With Australia’s population set to hit 40 million by 2060, Griffith University cities experts say it is time to get serious about long term planning.

Dr Tony Matthews.

Cities Research Institute Director Professor Paul Burton and senior lecturer Dr Tony Matthews will join other specialists in built environment, urban design, architecture and tech to imagine the cities of our future in the Cities 2060 panel at World Science Festival Brisbane on March 25.

Dr Matthews expects that in the cities of 2060, technology innovation will give residents access to greater levels of information.

“It will be very sophisticated and nuanced,” Dr Matthews said.

“People will be able to easily access fine grain local data like air quality readings, micro-scale weather reports, extensive real-time transit data and so on.”

Surveillance will be even more commonplace.

He also said big brother-style tech will become even more prevalent than it is now.

“There will be a lot more surveillance technology in the cities of the future — recording people, movement and transactions.”

As an urban and environmental planner, Dr Matthews said looking decades into the future wasn’t just smart, but fairly commonplace.

“Anticipating and planning for cities 40 years into the future is strategic because the foundations for good outcomes need be put in place nice and early,” Dr Matthews said.

“If you want to know the future, you need to plan it.”

He said the Sunshine State had taken planning a step further with the Southeast Queensland (SEQ) Plan, setting out a 50-year vision for the region that is reviewed and updated every few years.

Brisbane is at the centre of the SEQ metro-region, which stretches from Noosa to the NSW border and inland to Toowoomba, according to Dr Matthews.

Professor Paul Burton.

Approximately 75,000 new residents are expected to move to the region each year, with projections indicating 30,000 new dwellings a year and the creation of about 1 million new jobs by 2045.

However, Professor Burton said thinking seriously about our long-term urban future did not just mean making detailed plans for cities in 2060 and sticking with them at all costs.

“It’s more about being adaptive in the face of changes we can’t anticipate and involving more people in these conversations about the futures we want,” he said.

“We also need to remember that SEQ is increasingly connected with the rest of the world and improving these connections and relations with other places will only become more important in shaping our future.”

When it comes to controlling the spread of the growth, Dr Matthews admitted finding a balance to combat urban sprawl without compromising greenspace was tricky, but not impossible.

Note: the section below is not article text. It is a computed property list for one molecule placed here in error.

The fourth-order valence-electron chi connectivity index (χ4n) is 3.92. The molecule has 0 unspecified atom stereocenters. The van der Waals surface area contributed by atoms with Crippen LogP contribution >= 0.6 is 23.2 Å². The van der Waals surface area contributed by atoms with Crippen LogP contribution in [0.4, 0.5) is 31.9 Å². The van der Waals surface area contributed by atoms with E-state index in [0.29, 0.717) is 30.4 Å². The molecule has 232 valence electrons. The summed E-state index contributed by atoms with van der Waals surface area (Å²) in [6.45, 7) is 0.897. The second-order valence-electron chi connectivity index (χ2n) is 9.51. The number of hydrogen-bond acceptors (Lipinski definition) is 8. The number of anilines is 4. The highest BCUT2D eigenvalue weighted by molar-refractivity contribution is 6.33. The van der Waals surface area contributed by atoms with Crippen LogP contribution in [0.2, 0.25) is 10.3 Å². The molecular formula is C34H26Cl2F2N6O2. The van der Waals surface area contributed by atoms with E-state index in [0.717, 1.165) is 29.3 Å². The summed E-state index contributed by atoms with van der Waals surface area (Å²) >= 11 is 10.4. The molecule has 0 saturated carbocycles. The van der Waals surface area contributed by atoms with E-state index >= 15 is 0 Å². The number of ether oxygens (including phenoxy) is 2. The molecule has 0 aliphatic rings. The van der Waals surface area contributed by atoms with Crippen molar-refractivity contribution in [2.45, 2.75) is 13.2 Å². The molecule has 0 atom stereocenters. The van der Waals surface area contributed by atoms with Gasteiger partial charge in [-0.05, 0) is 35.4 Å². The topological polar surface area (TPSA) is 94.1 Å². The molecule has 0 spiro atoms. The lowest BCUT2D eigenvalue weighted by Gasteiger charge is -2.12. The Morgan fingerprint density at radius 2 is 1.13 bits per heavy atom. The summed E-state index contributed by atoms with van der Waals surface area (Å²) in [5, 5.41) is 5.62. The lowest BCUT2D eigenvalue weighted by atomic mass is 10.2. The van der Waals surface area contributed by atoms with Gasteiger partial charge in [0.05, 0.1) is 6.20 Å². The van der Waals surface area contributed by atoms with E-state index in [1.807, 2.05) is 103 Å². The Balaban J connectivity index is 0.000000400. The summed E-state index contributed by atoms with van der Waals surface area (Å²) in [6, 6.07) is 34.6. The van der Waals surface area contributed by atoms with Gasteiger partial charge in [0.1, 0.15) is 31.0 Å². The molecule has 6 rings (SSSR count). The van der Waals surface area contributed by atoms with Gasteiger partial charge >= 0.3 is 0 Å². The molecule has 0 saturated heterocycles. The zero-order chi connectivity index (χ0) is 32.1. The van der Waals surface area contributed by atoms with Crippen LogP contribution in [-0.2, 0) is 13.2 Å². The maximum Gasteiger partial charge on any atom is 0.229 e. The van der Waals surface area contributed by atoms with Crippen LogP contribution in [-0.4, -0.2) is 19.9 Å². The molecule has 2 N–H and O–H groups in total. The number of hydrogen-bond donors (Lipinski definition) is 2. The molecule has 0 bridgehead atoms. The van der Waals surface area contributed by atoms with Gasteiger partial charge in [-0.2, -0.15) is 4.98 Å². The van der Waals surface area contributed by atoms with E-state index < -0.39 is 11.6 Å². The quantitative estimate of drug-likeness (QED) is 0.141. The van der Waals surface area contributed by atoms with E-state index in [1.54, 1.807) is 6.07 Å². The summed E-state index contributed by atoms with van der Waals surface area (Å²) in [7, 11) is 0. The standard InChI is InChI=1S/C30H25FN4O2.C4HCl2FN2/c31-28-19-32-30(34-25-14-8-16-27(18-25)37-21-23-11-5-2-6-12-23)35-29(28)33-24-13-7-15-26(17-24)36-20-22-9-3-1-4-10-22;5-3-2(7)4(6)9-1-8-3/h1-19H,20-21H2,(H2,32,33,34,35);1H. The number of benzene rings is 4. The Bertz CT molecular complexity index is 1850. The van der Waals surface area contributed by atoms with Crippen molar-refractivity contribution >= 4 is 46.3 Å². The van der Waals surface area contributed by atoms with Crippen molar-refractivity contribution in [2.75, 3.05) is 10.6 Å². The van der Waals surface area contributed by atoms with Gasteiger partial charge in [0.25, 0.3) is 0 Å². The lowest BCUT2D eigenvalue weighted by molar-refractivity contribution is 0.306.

“The first thing to do is try to protect the greenspace we have left and not sacrifice it easily for other uses, as that way, we don’t have to try to recover that greenspace in the future” Dr Matthews said.

He added green areas on top of buildings, frequently seen in places like Hong Kong, were becoming increasingly common but they should not be relied on as the sole provider of greenery.

Singapore is an excellent example of well planned green spaces.

“While this approach has its benefits, it’s not a like for like replacement of natural space,” he said.

Dr Matthews said developments such as subdivisions and terraced housing could be used in conjunction with high rises to help prevent urban sprawl while creating a “nice blend of scale and experience.”

He said there were many global examples in terms of urban planning, but it depended what aspects one wanted to focus on.

“Singapore is a world leader in utilising urban greenery, Amsterdam for integrated cycling, Rome for heritage conservation,” he said.

“Lots of cities are doing really well in some aspects of forward planning — but none are getting it all right.

“Who we look to should depend on what aspect of forward planning you’re interested in.”

In another session at World Science Festival Brisbane, Griffith Review quarterly literary publication editor Ashley Hay and Professor Emeritus Ian Lowe will explore the ways in which our relationships with resources are changing what we do with all that’s animal, vegetable and mineral — as well as with less tangible commodities such as memory, stories and hope.

Pro Vice Chancellor (Sciences) Professor Andrew Smith will also join Associate Professor Julien Louys and Dr Sally Wasef to host an education program on the Circle of Life, while Carrie McCarthy and Dr Tanja Beer discuss sustainability in art and design.

9: Industry, Innovation and Infrastructure
UN Sustainable Development Goals 9: Industry, Innovation and Infrastructure